December 14, 2022
We are at the point of the academic year where we can rest and reflect on all that we’ve accomplished this term. For our Association, we have accomplished feats which were once dreams, and we’ve been at the forefront of educating and advocating on matters that benefit our collective work.
We hosted the inaugural Joint International Conference on Diversity, Equity, and Inclusion in Higher Education with Coventry University. This event was a firm reminder that we are not alone in our efforts. We, along with scholars and practitioners in North America, Europe, and elsewhere across the globe, are all committed to justice work and we all share the political pressure we each face to limit the telling of more truthful stories about our past and present, creating spaces of inclusion, and offering resources equitably. We welcomed more than 150 attendees, both online and in person, and we have plans to strengthen our connections and work globally.
We launched the pilot Academic Diversity Officers Fellows Program (ADOFP), led by NADOHE member Dr. Venessa A. Brown, associate athletic director for diversity, equity and inclusion, athletics chief diversity officer at Southern Illinois University Edwardsville. ADOFP is a professional leadership academic year-long program of mentorship for new and early career Academic Diversity Officers. Fellows in the program are paired with an academic diversity officer mentor throughout the program. Dr. Brown developed a vast curriculum for participants along with an ADOFP award to be presented to a fellow in the program upon completion.
Our outreach and partnerships with various higher education associations represent our expanded influence including a joint membership survey with NASPA, Student Affairs Administrators in Higher Education, “Moving from Words to Action: The Influence of Racial Justice Statements on Campus Equity Efforts”; conference presentations on the NADOHE Framework for Advancing Anti-Racism Strategy on Campus with the Council of Higher Education Management Associations and College and University Professional Association for Human Resources; and webinars with the American Counseling Association and Law School Admission Council.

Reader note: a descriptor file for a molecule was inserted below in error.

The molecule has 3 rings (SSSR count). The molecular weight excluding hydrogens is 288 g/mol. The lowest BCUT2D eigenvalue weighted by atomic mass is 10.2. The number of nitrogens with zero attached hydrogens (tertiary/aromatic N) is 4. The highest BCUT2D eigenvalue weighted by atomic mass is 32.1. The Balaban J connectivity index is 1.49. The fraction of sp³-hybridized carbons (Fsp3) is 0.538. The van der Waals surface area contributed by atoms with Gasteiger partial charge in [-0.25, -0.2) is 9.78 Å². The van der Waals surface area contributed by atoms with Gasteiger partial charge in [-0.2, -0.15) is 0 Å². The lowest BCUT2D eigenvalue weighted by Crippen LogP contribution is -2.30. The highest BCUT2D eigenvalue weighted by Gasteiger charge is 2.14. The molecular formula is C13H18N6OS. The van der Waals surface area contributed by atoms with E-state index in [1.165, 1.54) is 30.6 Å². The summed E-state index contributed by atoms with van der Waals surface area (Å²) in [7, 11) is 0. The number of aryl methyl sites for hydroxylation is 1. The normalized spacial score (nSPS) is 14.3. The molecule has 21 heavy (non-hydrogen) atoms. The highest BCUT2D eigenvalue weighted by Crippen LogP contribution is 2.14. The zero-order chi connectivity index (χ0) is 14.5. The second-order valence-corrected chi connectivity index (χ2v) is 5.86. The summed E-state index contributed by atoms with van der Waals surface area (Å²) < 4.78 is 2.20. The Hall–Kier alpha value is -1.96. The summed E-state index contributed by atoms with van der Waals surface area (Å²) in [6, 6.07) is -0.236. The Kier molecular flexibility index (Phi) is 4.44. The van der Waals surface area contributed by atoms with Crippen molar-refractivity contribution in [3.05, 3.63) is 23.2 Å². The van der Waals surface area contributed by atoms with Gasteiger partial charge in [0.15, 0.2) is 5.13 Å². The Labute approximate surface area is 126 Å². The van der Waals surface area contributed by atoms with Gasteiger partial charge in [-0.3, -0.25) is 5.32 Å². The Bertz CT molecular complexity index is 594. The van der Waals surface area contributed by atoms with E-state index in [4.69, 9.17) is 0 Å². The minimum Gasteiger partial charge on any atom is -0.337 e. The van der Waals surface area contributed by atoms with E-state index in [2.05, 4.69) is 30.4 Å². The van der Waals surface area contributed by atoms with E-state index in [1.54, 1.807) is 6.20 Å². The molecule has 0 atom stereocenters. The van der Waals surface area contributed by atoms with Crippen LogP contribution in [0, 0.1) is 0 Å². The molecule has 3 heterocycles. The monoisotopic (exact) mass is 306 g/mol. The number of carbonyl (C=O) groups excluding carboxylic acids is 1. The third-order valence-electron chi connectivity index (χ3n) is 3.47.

We’ve also been helping to lead the charge on multiple advocacy efforts. We joined ACEand more than 60 other higher education organizations in a letter encouraging Congress to pass legislation to protect Dreamers permanently. We’ve commented to the Federal Register regarding draft Title IX regulations announced by the Department of Education in June. We’ve also applauded recent comments by Secretary of Education Miguel Cardona regarding college rankings and the U.S. Department of Education’s renewed commitment to student success through the creation of its College Completion Fund grant program and the expansion of its Project Success initiative; highlighted the Biden administration for the final rule released by the U.S. Department of Homeland Security that would preserve Deferred Action for Childhood Arrivals (DACA); and we’ve urged the current presidential administration to do more to alleviate the student loan debt crisis.
Lastly, we’ve been keeping a close watch on race-conscious admissions policies, offering our members the opportunity to learn more about what is at stake for their campuses as well as publicly advocating in support of race-conscious admissions policies. As we have followed the SCOTUS hearings, we have prepared statements and resources on our website to guide you in your work surrounding race-conscious admissions. We know how imperative it is for students to feel safe and welcomed on campuses. Regardless of the outcome, institutional leaders and DEI practitioners must be prepared for any outcome on race-conscious admissions.
As I look back on the past several months, I could not be prouder of the progress we’ve made together. I know that each of you has been hard at work within your campus communities. As you reflect on your efforts, I hope that you feel a sense of pride and hope for the future. Now, it is time for us to collectively rest and reset to gear up for the new year and all of the joys (and challenges) it will bring.
Happy holidays and have a restful break.
Paulette Granberry Russell, J.D.